Create What No One Is Waiting For

“People don’t know what they want until you show it to them.”

Steve Jobs


One of the first things you would learn in a Marketing class is to put your customers or your audience first. In other words, you must base your business or your work around an existing, well-established customer need.


Coming from a Marketing background myself, I’m not going to tell you that this rule isn’t true. I’m just saying that as with most things in life, it might be so black and white.


It’s not uncommon for customers to not know what they want.


They might know what their pain points are — they might be agile keyboard warriors and finding things to complain about — but that doesn’t mean that they would be able to give you suggestions on how to make your work better.


Your audience might have a vague idea of what they want, but they might not be able to articulate it.


With that being said, if you pay attention to only what other people have to say, you might lose the opportunity to work on latent problems that your audience might not even be aware of — and of course, you’d lose the opportunity to create novel, out-of-the-box work.


It could helpful to remember that at the end of the day, you are your first audience member. You’re scratching your own itch. You’re creating something out of your own experiences and problems. You’re creating the work that you believe in, that you want to experience for yourself.


Steve Jobs, for instance, was notorious for his belief that “people don’t know what they want until you show it to them”. But it was this belief that allowed him and Apple to spearhead original and groundbreaking ideas.


As he explained, “Some people say, ‘Give the customers what they want.’ But that’s not my approach. Our job is to figure out what they’re going to want before they do. I think Henry Ford once said, “If I’d asked customers what they wanted, they would have told me, ‘A faster horse!'”


For the writer Neil Gaiman, he found himself in a dreaded sophomore slump after publishing his novel American Gods. While a lot of people were hungry for a sequel to the novel, Gaiman reminded himself that he was free to write the book that nobody was expecting or waiting for. He wrote the book that he wanted to write, and in turn, he published Coraline, a children’s novella that ended up being very successful.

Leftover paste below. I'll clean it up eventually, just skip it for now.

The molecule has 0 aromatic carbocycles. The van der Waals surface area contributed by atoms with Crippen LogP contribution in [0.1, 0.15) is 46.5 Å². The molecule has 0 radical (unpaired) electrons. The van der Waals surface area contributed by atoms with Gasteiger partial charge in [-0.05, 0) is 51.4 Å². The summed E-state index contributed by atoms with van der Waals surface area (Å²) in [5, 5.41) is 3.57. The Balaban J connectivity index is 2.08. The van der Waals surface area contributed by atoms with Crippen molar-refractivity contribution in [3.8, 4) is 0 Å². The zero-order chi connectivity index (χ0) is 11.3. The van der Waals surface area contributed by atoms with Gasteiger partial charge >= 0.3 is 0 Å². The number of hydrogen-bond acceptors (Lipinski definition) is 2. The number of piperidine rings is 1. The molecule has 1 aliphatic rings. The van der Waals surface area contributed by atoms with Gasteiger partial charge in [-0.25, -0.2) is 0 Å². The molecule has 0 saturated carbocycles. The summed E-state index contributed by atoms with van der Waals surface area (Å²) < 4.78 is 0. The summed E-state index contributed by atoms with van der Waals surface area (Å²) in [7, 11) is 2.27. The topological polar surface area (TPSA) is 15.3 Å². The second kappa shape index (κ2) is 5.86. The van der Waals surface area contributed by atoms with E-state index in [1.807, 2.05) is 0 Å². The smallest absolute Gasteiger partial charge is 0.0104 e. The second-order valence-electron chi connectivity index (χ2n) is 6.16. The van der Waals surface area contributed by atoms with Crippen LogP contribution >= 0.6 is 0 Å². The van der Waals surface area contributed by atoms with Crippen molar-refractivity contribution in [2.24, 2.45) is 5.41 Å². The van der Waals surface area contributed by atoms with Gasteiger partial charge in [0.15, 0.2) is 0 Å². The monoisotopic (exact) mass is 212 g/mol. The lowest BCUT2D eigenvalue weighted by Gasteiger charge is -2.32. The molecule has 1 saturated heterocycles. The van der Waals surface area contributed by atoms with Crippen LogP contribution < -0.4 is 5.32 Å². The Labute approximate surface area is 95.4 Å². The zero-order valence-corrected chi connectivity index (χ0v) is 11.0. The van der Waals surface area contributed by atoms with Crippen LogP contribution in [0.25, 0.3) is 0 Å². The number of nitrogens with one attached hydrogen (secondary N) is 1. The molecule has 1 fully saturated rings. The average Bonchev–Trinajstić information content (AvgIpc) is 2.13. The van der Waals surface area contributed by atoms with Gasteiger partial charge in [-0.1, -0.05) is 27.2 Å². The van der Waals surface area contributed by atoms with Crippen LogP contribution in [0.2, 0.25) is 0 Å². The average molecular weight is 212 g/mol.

In comic book writing, Alan Moore can be credited for the maturation of comic books. Prior to that, comic books were mostly written for an audience of children and teenagers. No one asked Moore to add some philosophical weight to comic books, to use them as a medium to discuss serious concepts. But he did it anyway, out of his own curiosity and creativity — and what we got were genre-transforming works such as Watchmen and The Saga of the Swamp Thing


As Moore put it, “It is not the job of artists to give the audience what the audience want. If the audience knew what they needed, then they wouldn’t be the audience. They would be the artist. It is the job of artists to give the audience what they need.”


He also said, “In order to make it, you have to put aside the fear of failing and the desire of succeeding. You have to do these things completely and purely without fear, without desire. Because things that we do without lust of result are the purest actions we shall ever take.”


Just note that I’m not saying you should self-indulgently put your work out there without getting anybody’s feedback. 


I’m just telling you that it might be good for you to create for yourself first, before you get other people’s opinions on how your work can be better. There should be a balance between play and ruthless objectivity, or between what you want and what your audience wants. 


As for Jobs and the field that he came from, he said, “Really great products come from melding two points of view — the technology point of view and the customer point of view. You need both.”


Remember this: you’re chasing after your own daydreams first.

Leave a Comment

Fill in your details below or click an icon to log in: Logo

You are commenting using your account. Log Out /  Change )

Twitter picture

You are commenting using your Twitter account. Log Out /  Change )

Facebook photo

You are commenting using your Facebook account. Log Out /  Change )

Connecting to %s